Elec­tion fight in the off­ing

Kapi-Mana News - - NEWS - By KRIS DANDO

It’s the big­gest year in Kris Faafoi’s short time as a Labour MP.

The Ti­tahi Bay res­i­dent will be seek­ing his sec­ond full term as Mana’s Mem­ber of Par­lia­ment when the gen­eral elec­tion is held later this year.

He won a by-elec­tion in 2010, fol­low­ing Win­nie La­ban’s re­tire­ment, and then beat high-pro­file Na­tional MP Hekia Parata a year later.

His ma­jor­ity in 2011 was just 1857 votes, down from more than 6000 when his pre­de­ces­sor Ms La­ban beat Ms Parata in 2008.

Na­tional won more party votes than Labour in Mana for the first time in 2011, and Mr Faafoi said he re­alised he had a fight on his hands.

‘‘It will be close, we know that,’’ he said.

‘‘It’s go­ing to come down to me show­ing that I’m pre­pared to put in the ef­fort lo­cally, and Labour get­ting the poli­cies right for vot­ers.

‘‘I’m feel­ing more or­gan­ised and con­fi­dent than ever.’’

His team has been plan­ning since mid-2013. The elec­tion date has not been set, but Mr Faafoi said he thought it might be as early as Au­gust, to try to catch Labour off-guard.

He said the peo­ple of Lin­den, Porirua and Kapiti ex­pected their MP to be vis­i­ble and that’s what he had en­deav­oured to be in the past elec­toral term.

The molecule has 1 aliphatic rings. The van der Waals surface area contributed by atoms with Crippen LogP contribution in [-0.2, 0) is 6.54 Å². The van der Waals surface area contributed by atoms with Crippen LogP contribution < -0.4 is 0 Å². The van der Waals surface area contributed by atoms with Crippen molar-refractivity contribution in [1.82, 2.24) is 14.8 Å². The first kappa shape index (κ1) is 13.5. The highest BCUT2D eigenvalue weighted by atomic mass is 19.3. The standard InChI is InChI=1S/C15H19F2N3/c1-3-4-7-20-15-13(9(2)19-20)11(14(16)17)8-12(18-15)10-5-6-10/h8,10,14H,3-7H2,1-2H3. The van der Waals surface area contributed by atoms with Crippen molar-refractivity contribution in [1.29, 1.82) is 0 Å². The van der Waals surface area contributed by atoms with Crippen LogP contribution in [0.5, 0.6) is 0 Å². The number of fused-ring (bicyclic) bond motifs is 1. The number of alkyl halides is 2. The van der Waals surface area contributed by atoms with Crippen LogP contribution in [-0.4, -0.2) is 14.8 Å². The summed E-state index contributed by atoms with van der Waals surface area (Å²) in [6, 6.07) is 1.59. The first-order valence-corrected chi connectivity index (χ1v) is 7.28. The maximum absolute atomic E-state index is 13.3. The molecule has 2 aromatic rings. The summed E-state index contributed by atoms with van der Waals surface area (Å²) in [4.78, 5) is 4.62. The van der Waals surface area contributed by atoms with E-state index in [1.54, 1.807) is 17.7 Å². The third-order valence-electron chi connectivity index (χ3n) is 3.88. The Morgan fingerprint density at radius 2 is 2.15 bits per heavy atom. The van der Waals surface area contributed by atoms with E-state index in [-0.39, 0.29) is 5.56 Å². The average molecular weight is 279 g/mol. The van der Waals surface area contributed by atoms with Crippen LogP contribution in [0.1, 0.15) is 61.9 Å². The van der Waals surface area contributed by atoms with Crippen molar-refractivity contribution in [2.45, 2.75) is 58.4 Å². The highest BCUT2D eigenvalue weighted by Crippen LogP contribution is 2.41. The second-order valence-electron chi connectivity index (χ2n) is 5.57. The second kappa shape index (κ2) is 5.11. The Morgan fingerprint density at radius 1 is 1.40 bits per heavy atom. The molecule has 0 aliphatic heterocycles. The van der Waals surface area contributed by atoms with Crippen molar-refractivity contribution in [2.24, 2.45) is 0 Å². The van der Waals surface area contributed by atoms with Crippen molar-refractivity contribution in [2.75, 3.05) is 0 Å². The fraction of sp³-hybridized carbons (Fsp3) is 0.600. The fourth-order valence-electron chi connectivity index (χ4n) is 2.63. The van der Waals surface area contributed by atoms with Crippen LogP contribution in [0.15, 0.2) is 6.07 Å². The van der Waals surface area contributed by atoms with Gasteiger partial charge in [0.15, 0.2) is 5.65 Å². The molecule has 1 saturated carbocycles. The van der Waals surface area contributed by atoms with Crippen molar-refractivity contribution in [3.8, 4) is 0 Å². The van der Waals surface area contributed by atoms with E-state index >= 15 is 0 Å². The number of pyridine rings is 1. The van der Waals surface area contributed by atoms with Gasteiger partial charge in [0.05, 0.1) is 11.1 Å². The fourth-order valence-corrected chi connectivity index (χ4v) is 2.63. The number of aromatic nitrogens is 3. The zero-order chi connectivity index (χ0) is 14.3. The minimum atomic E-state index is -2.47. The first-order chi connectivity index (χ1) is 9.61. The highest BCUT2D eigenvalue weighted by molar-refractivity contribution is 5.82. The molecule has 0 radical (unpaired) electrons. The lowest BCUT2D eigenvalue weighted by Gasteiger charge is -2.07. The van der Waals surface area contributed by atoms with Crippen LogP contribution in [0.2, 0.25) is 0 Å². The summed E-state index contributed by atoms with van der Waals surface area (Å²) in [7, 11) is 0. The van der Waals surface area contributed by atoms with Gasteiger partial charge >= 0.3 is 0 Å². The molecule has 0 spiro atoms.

He had an­swered many queries for his con­stituents – the most com­mon be­ing Hous­ing New Zealand com­plaints – and promised to keep do­ing so.

Mr Faafoi will hold 100 street cor­ner meet­ings in the com­ing months and said he wanted to hear from the pub­lic.

‘‘I love it when peo­ple ap­proach me, even to crit­i­cise what we’re [Labour] do­ing.

‘‘ That’s my job and I have slaved my guts out for Mana since I be­came MP.

‘‘ Lo­cal peo­ple want some­one who is ac­ces­si­ble and I’ve worked bloody hard to be that.’’

Along with hous­ing, Mr Faafoi said the key is­sues in Mana were ed­u­ca­tion – he’s a big sup­porter of the Shine ini­tia­tive – polic­ing, Porirua’s city cen­tre, aged care and su­per-city dis­cus­sions.

In­fra­struc­ture, such as Trans­mis­sion Gully and the Kapiti Ex­press­way, were never far from the head­lines, ei­ther.

He said Labour would show it could be in charge of the econ­omy and David Cun­liffe and David Parker would be strong lead­ers of the coun­try.

He was un­sure where he would be on the party list.

He is cur­rently the Op­po­si­tion broad­cast­ing spokesman and has two as­so­ci­ate spokesman du­ties.

Mr Faafoi said he en­joyed be­ing the Op­po­si­tion’s po­lice spokesman and would like to be in­volved in the ed­u­ca­tion port­fo­lio, too.

‘‘Last year was a tough one, with the lead­er­ship is­sues, but we’re past that.

‘‘It feels dif­fer­ent and there are plenty of pos­i­tives – the polls are pick­ing up, our poli­cies are com­ing out and Na­tional has a fight on its hands.

‘‘In op­po­si­tion, you are a watch­dog and there is a frus­tra­tion that you can’t make the cogs and levers move. ‘‘We’re hop­ing to change that.’’ De­spite the busy times ahead, Mr Faafoi said time with his sons, see­ing friends and watch­ing North­ern United and other sport in his elec­torate were still high on his pri­or­ity list.

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